From: bugbear on
Peng Yu wrote:
> On Jun 9, 12:18 pm, Charlton Wilbur <cwil...(a)> wrote:
>>>>>>> "PY" == Peng Yu <pengyu...(a)> writes:
>> PY> But I doubt that having multiple ways of doing the same thing
>> PY> really give us any advantages over other languages.
>> The culture in which Perl has developed for the past couple of decades
>> embraces "TIMTOWTDI" - "there is more than one way to do it." See the
>> entry in the glossary of Programming Perl, 3rd ed., on page 1005.
>> Other languages' cultures prefer that there be one correct way to do
>> things; if that's what you prefer, then you'll probably be happier with
>> another language.
> According to Programming Perl, more than one way may not always be
> better. But I just don't see more than one way is better at all.

Doesn't matter. For backwards compatibility reasons
I strongly doubt that "surplus" features are going
to be removed from Perl, even if we could
design/agree an elegant and efficient minimum spanning set.

From: hymie! on

In our last episode, the evil Dr. Lacto had captured our hero,
Peng Yu <pengyu.ut(a)>, who said:

>my @lines;
>my $limit = 3;
>for my $line(0..$limit-1) {
> $lines[$line] = <IN>

> my @lines;
> push @lines, <IN> for 0..2;

"push" is a shortcut for the above function. Are you saying that there
shouldn't be a "push" function? Or that the "push" function should have
been specifically written to disallow its use for reading lines from stdin?

> my @lines = map <IN>, 0..2;

Are you saying that there shouldn't be a "map" function? Or that the "map"
function should have been specifically written to disallow its use for
reading lines from stdin?

>my @lines;
>while (<>) { push @lines,$_ if($.<4) }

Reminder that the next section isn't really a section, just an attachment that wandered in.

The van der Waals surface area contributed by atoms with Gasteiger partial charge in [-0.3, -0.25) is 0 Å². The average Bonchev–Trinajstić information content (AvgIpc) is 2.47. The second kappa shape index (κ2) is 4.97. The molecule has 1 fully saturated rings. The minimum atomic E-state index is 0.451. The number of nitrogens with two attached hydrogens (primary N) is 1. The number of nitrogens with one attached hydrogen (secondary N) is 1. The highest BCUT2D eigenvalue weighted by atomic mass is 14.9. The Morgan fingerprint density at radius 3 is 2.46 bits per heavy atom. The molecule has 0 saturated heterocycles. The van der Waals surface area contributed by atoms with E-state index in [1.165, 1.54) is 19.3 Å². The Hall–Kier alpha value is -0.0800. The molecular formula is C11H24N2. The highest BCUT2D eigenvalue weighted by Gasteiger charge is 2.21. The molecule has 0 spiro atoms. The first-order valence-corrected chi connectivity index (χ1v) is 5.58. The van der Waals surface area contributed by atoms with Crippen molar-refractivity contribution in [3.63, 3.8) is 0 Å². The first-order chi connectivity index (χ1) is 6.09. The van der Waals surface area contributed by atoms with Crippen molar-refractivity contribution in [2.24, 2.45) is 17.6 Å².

Are you saying that there shouldn't be a "$." variable? Or that the "$."
variable should have been specifically written to disallow its use for
reading lines from stdin?

--hymie! hymie(a)
From: ccc31807 on
On Jun 11, 10:54 am, Peng Yu <pengyu...(a)> wrote:
> One drawback of having different way of expression to do the same
> thing like this is that it make the source code hard to be analyzed
> (suppose, e.g., people want to study source to discover some redundant
> code and do re-factoring).

In a recent thread, 'to RG - Lisp lunacy and Perl psychosis', we have
these examples.

Example 1, by me:
if ($sec{$k}{'xlist'} !~ /\d/)
{ $fac{$sec{$k}{'id1'}}{'location'} = $sec{$k}{'site'}; }
elsif ($sec{$k}{'xlist'} eq $sec{$k}{'crs_id'})
{ $fac{$sec{$k}{'id1'}}{'location'} = $sec{$k}{'site'}; }
{ $fac{$sec{$k}{'id1'}}{'location'} = $sec{$sec{$k}{'xlist'}}
{'site'}; }

Example 2, by Ben Morrow
my $seck = $sec{$k};
my $xlist = $seck->{xlist};
my $id1 = $seck->{id1};
my $fack = $fac{$id1};

if ($xlist !~ /\d/) {
$fack->{location} = $seck->{site};
elsif ($xlist eq $seck->{crs_id}) {
$fack->{location} = $seck->{site};
else {
$fack->{location} = $xlist;

I write the kind of stuff in Example 1 every day, I'm comfortable with
it, I can read it, and (to me) it's clear and unambiguous. To Ben
Morrow, it's 'unreadable'.

Question: do you get clearer, more readable code by allowing
developers to work within their comfort zone, or by forcing all
developers to use arbitrary standards with which they not be
temperamentally suited?

People have different learning styles, some are visual learners, some
are auditory learners, some are haptic learners, and so on. When we
teach, we take all learning styles into account and we don't force one
style on every student.

More to the point, Perl is an open technology, which everyone is free
to use as he sees fit. Damian Conway, in his book 'Perl Best
Practices', make the point that there is no one right way to do
something, only ways that have proven useful and other ways that
aren't so useful.

I think you're beating a dead horse. Perlistas tend to be
individualistic, like the language, and you can't convince them to be
communitarian. If you like to dictate policy, learn and use Java.

From: Christian Winter on
Peng Yu wrote:
> According to Programming Perl, more than one way may not always be
> better. But I just don't see more than one way is better at all.

More than one way is not always better, but cluttering the
namespaces with tons of seldom needed shortcuts for short -
and only in certain cases efficient - idioms doesn't sound very
appealing to me either.

It reminds me a bit of a discussion back in the old days in
college in the basic x86 assembly language lecture. People were
complaining all over why there needed to be a difference between
long jumps and short jumps. Of course, all of those who complained
also wrote excruciatingly long and complicated code blocks.

The answer from our professor was along the lines of: as
sophisticated as your computer may look, it's only a dumb machine
that knows nothing about how to solve a problem in the best